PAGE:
RIDGECREST, Calif. — (PRNewswire) - After several months of monitoring the situation with COVID-19 in the region and across the state, the Ridgecrest Regional Film Commission is excited to welcome filmmakers back to the region. The California Department of Public Health released a statement allowing for areas of the state to reopen to music, television, and film production starting June 12, 2020 at the earliest. After communicating with Kern County public health officials, the office has been approved to join the first wave of re-openings.
The ability to reopen is based on approval following review of local data, including cases per 100,000 population, rate of test positivity, and local preparedness to support a health care surge. Kern County's cases of COVID-19 have remained relatively low compared to other regions across the state, and businesses began reopening earlier than many surrounding counties. Early response and lower population density in the county kept numbers from spiking as they had in more urban areas.
The film commission will abide by all state, county, and city regulations and continue to monitor the rapidly changing climate. In recent weeks, the Industry-Wide Labor-Management Safety Committee Task Force put together a set of recommendations that were presented in both New York and Los Angeles. The 22-page "Proposed Health and Safety Guidelines for Motion Picture, Television, and Streaming Productions During the COVID-19 Pandemic" was sent directly to New York Governor Andrew Cuomo and California Governor Gavin Newsom. The task force included input from Walt Disney Pictures, Netflix, Alliance of Motion Picture and Television Producers, Apple Studios, CBS Studios Inc., Amazon, Columbia Pictures, Disney Television Studios, Fox Corporation, HBO, HBO Max, NBCUniversal, Paramount Pictures, Sony Pictures Television, and Warner Bros. Entertainment. The unions and guilds, including the DGA, SAG-AFTRA, IATSE and Teamsters were also involved in developing the recommendations.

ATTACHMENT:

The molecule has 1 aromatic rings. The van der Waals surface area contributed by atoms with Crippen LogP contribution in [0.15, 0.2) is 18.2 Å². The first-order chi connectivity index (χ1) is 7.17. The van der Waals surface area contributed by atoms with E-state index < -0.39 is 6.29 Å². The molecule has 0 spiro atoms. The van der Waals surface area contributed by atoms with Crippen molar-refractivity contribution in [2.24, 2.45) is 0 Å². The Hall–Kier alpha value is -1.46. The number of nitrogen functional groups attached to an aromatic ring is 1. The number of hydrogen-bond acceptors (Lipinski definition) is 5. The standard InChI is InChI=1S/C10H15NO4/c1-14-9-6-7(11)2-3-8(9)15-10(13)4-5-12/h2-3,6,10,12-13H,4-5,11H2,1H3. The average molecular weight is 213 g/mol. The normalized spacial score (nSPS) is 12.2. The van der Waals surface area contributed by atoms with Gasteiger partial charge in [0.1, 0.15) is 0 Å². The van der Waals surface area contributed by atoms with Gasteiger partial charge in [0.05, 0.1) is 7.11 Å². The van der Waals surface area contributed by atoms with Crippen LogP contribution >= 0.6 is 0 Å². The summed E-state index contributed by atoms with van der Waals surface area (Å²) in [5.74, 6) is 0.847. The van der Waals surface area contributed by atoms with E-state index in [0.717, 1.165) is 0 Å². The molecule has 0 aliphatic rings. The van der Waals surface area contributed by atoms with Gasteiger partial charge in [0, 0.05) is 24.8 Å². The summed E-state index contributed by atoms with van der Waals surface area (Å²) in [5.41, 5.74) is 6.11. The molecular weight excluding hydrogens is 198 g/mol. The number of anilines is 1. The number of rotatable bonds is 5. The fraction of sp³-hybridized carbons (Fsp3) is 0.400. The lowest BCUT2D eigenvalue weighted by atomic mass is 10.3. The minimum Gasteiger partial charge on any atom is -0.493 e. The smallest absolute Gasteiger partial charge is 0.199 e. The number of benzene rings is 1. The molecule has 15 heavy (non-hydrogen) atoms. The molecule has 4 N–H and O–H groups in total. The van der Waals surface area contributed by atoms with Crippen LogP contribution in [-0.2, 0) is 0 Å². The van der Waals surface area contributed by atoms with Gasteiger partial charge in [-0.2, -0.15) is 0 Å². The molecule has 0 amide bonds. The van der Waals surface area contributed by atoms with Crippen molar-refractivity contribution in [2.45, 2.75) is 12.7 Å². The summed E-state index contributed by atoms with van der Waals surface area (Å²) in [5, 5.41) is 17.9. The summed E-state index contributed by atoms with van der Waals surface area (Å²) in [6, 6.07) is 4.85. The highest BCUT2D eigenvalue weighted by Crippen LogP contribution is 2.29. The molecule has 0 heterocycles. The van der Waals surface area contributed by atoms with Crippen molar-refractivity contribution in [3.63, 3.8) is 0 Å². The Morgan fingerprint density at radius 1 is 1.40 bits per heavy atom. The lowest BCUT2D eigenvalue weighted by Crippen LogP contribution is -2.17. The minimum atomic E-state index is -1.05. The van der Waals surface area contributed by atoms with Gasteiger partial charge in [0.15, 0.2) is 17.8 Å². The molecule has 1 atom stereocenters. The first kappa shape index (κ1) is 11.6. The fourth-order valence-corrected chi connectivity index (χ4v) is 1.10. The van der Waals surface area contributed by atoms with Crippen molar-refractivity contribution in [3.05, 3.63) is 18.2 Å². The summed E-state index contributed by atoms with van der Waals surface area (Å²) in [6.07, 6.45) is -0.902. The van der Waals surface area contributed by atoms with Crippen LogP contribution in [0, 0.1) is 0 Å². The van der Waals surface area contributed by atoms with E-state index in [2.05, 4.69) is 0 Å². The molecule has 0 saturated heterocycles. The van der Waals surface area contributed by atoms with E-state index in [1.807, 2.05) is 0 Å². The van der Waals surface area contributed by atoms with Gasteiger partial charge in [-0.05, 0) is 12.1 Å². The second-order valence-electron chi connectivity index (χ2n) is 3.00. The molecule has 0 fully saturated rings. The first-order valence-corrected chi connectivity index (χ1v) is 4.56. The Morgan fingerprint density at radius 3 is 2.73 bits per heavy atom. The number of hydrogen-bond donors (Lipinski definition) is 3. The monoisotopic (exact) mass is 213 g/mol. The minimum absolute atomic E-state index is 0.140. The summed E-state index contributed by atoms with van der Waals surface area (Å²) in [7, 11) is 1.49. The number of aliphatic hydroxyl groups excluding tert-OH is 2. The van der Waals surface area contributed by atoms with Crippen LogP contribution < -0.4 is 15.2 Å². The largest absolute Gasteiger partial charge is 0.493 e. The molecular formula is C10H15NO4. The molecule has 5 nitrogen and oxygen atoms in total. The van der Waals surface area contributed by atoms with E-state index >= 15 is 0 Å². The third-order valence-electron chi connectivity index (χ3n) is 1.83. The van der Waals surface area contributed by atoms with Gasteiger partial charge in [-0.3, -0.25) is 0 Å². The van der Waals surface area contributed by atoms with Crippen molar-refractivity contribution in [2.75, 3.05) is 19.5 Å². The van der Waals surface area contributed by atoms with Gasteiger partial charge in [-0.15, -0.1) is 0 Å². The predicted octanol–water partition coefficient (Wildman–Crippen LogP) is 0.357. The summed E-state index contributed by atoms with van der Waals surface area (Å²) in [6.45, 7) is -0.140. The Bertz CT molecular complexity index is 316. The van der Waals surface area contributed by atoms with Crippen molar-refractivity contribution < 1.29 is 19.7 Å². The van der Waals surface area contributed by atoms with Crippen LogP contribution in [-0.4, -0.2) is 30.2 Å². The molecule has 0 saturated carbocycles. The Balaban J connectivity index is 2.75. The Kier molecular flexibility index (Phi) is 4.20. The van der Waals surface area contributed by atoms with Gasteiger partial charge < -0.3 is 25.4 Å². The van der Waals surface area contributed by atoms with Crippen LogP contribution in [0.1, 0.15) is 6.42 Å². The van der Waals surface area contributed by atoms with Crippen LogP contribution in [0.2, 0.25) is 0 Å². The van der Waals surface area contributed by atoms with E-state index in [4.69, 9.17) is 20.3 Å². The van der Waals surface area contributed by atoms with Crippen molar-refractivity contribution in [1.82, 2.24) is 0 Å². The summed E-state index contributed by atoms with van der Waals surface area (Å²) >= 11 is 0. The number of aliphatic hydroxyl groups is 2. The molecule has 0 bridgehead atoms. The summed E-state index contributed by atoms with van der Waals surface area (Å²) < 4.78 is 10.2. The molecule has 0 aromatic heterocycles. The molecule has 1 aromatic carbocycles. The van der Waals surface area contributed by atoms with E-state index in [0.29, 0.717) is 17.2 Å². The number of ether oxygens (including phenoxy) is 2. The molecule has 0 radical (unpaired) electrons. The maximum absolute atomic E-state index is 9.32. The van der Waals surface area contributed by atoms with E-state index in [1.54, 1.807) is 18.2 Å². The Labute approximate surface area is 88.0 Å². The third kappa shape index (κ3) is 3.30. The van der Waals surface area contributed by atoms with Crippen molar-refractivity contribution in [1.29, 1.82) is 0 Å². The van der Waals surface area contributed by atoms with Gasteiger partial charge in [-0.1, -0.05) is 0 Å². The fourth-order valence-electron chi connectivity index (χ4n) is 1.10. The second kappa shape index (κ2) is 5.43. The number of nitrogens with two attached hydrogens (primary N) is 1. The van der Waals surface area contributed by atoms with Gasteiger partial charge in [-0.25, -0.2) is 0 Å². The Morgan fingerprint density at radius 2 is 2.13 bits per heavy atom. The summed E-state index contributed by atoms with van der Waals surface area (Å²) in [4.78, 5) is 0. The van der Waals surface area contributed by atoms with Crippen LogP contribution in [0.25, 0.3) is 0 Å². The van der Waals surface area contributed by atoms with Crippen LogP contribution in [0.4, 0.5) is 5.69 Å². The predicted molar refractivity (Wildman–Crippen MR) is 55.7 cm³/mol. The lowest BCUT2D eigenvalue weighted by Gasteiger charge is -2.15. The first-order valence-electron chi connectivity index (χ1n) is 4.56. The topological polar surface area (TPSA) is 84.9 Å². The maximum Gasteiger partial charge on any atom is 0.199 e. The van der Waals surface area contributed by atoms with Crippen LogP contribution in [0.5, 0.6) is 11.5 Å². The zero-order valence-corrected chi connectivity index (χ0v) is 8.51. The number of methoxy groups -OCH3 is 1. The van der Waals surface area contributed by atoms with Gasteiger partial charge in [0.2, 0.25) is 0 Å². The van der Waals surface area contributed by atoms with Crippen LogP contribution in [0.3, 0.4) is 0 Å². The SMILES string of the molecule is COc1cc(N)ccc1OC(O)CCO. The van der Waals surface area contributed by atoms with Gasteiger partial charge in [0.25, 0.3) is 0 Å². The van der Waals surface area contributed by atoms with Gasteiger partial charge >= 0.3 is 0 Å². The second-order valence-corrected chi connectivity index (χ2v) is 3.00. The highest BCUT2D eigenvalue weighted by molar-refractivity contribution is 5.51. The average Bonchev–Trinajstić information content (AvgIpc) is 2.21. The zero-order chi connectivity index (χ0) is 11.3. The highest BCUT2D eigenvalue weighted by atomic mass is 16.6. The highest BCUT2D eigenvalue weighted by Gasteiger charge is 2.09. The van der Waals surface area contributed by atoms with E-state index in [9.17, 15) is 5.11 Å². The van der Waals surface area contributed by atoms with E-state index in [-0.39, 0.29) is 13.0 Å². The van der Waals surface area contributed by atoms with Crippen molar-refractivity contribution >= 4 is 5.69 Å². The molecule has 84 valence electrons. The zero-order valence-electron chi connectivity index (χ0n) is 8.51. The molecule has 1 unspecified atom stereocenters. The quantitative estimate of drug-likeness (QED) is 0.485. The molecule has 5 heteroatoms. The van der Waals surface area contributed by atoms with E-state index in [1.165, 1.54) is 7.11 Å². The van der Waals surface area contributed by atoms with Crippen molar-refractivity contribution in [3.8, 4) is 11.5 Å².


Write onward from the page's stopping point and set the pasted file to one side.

Areas of concern in the document include infection control, protecting and supporting cast and crew health and safety, physical distancing, training and education, and unique production-specific concerns. Details of the document cover everything from personal hygiene to ways of filming that require less contact between actors. The document recommends that remote locations should be prioritized in order to reduce contact with the general public, allowing for sufficient space to physically distance when not working on planned production activities. Meetings will be coordinated over video chat, and in person meetings will be kept at a distance when necessary.
Productions are expected to adapt to these recommendations with new emphasis on safety coordinators for the teams involved. As always, the RRFC is dedicated to keeping the locations and people of the region safe while welcoming the support for local businesses and unique opportunities that filmmakers bring to the area.